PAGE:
Virginia Woolf was known to experiment with narration. Jacob’s Room is one such experiment. It is a tough read, but it all comes together in the last chapter—at least, that appears to be the author’s intent. And the last chapter is very short, not much more than a page.
One reads the last chapter, after having read the whole novel, of course—cheating by reading ahead will not help—and says, “Oh! It all makes sense!” It could be clever. It could be profound. Or one could merely question whether is was worth it.
Jacob’s Room is not easy to follow. Stream of consciousness seldom is, but this is more disjointed. My memory of Woolf’s Mrs. Dalloway, for example, is that each chapter or section is from a different character’s point of view. Once the reader understands that this chapter is from the perspective of Miss Kilman or Mr. Bradshaw, for example, one can get immersed in the part and watch the story unfold. The plot cleverly creeps up on the reader.
Jacob’s Room is not quite like the that. The plot only comes together at the end. The point of view may change from paragraph to paragraph. One moment we are hearing from, say, Mrs. Durrant’s perspective, then we are seeing what Mrs. Flanders sees. It is a bit jarring and takes some getting used to.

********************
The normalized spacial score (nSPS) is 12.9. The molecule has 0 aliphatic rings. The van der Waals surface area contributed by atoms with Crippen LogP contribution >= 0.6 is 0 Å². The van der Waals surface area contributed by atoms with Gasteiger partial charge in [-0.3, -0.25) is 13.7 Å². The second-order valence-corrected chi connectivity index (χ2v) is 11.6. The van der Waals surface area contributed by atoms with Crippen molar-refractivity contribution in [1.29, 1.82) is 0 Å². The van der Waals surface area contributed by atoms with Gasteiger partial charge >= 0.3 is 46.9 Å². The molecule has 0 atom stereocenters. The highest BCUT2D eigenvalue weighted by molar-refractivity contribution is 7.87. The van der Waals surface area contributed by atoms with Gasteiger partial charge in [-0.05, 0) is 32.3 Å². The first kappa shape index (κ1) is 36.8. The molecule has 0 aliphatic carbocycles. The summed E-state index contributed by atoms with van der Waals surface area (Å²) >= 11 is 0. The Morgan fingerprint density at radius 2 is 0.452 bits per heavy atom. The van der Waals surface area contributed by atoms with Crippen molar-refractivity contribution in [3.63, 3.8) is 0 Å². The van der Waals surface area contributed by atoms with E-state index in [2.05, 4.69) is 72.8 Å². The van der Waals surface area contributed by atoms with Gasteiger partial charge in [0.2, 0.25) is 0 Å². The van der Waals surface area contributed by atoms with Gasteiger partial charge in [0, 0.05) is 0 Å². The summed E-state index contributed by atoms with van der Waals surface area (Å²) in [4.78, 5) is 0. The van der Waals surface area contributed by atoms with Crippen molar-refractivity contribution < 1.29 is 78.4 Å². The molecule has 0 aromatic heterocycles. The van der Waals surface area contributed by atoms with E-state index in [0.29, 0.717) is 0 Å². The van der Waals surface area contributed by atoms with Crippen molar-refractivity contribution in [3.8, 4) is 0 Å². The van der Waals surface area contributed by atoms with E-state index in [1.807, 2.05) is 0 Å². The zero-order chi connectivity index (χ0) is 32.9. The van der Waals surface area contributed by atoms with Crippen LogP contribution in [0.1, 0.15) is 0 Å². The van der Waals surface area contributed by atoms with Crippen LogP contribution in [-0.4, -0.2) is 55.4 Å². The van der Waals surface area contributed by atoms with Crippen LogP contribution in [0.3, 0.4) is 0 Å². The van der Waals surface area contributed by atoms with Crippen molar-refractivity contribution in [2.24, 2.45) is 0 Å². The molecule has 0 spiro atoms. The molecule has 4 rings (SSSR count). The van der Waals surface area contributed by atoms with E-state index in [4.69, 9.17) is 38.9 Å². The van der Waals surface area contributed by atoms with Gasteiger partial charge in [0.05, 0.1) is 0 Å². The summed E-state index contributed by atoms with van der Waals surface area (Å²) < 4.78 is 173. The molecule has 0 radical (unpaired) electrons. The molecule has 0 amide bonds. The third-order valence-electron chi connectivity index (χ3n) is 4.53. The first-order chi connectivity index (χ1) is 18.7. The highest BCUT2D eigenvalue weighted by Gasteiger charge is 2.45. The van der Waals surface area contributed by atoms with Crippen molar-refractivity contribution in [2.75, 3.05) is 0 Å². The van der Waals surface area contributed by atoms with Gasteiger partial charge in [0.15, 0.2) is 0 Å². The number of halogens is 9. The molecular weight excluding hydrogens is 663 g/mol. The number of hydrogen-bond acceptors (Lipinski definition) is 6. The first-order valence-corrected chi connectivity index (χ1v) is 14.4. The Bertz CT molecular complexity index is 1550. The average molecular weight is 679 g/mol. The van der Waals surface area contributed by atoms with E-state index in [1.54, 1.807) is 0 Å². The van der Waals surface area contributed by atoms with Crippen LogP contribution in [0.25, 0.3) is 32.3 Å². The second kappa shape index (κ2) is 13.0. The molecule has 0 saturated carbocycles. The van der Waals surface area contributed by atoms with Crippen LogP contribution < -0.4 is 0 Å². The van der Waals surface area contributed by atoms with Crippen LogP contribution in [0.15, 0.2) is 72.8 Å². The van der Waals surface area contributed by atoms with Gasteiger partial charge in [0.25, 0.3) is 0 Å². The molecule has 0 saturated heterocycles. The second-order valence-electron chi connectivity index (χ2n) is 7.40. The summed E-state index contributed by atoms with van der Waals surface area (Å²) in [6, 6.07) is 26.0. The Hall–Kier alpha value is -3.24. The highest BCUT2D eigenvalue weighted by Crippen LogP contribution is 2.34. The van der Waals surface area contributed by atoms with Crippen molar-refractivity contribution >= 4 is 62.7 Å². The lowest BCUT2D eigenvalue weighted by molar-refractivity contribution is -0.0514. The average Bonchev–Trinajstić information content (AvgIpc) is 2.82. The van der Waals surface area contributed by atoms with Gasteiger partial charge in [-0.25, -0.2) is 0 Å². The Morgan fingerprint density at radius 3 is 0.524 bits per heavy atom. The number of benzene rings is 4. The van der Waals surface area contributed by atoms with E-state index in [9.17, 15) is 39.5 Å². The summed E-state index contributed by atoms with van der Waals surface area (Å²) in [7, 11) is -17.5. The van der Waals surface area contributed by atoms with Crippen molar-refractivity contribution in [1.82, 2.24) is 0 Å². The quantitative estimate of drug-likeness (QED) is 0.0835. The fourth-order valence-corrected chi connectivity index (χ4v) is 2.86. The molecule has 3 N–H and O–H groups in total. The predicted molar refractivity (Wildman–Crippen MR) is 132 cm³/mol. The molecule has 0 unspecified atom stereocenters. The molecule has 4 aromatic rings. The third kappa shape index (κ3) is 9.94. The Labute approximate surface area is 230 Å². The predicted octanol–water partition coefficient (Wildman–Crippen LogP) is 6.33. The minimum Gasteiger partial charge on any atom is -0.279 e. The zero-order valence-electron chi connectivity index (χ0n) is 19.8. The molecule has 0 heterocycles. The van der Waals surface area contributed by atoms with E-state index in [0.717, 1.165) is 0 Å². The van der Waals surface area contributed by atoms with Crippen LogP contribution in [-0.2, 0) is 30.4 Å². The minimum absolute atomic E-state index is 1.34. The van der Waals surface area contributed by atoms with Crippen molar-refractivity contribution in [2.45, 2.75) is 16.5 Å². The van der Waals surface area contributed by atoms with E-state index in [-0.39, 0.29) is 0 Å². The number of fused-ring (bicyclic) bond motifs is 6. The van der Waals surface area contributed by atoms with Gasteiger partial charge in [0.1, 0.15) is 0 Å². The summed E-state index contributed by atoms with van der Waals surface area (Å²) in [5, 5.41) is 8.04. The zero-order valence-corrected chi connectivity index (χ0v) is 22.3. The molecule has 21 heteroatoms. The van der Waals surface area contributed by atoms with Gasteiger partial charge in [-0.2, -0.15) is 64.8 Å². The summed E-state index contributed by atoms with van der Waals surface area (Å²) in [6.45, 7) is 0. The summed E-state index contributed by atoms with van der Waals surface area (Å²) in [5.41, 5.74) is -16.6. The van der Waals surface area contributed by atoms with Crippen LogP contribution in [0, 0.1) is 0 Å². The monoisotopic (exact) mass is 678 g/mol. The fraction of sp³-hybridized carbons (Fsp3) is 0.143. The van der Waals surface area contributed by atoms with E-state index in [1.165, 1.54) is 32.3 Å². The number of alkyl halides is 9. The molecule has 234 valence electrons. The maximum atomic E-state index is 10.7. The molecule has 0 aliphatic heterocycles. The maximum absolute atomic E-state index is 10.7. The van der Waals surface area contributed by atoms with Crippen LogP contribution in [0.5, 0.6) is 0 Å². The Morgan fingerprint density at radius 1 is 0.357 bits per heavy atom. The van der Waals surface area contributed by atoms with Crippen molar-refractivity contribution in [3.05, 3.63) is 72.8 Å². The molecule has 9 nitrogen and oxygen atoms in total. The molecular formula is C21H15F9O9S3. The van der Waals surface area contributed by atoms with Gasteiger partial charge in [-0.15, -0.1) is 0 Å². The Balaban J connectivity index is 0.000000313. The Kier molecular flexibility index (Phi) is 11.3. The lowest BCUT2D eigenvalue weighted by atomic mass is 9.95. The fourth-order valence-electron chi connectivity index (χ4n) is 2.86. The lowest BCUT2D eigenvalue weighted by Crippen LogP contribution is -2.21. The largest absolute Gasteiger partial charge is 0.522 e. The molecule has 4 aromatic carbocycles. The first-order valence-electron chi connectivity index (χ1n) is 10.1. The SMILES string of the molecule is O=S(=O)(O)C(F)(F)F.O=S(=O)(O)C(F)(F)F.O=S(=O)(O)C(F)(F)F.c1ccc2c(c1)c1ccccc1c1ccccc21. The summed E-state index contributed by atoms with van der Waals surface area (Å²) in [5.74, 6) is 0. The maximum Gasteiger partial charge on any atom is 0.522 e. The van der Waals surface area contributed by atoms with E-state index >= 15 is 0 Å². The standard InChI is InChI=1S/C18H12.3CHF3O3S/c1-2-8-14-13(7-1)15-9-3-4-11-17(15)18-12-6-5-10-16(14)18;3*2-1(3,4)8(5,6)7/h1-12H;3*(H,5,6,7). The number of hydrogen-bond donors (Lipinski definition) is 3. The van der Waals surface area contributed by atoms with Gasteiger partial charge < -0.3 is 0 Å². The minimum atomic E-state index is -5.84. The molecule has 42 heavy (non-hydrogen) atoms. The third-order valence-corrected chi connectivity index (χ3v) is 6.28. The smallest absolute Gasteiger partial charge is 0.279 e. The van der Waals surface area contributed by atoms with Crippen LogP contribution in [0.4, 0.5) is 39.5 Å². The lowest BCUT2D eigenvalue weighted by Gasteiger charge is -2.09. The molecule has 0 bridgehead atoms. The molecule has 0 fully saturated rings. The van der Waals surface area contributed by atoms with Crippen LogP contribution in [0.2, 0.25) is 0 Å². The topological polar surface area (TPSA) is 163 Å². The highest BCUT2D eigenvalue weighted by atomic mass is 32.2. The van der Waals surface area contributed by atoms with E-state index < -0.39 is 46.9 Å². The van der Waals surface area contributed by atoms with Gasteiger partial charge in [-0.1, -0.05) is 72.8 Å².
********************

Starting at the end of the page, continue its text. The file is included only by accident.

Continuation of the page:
The narration is quite honest stream of consciousness. It appears that half the book is filled with interesting but maybe irrelevant detail. But that is honest stream of consciousness because that is the way people see things and the way they think. The author notices precisely what the observer would be noticing be it the bark of a tree, a turtle climbing a hill, or egg yolk dried on the tines of a fork. There are no shortcuts, except in the sense that each individual’s narration is fairly short, and then it cuts to someone else.
The story is about Jacob Flanders, a young Englishman, somewhat wealthy and quite attractive, twenty-five or twenty-six. Imagine Daisy Buchanan male and English. We read Jacob’s story from the way others see him. Only in a few spots are we told what Jacob is thinking, but we do learn what he is like.
The names may be significant. Jacob actually might be buried in Flanders as he goes off to World War I near the end of the book. Clara Durrant is one of the many women attracted to Jacob. We are told more than once that she is a virgin. Her last name means “enduring.” Her first name, of course, suggests her transparent, perhaps innocent or naïve personality. Jacob’s best friend, who does have to put up with some nonsense from Jacob, is Bonamy, “good friend.”
The name Bonamy reminded me of the De Maupassant novel Bel Ami. In that story the main character is given the nickname which means “handsome friend.” That points not to the friend, though, but to Jacob himself. Like Jacob, Bel Ami is very attractive to women. Like Jacob, he has an affair with another man’s wife. And like Jacob, Bel Ami is something of a cad.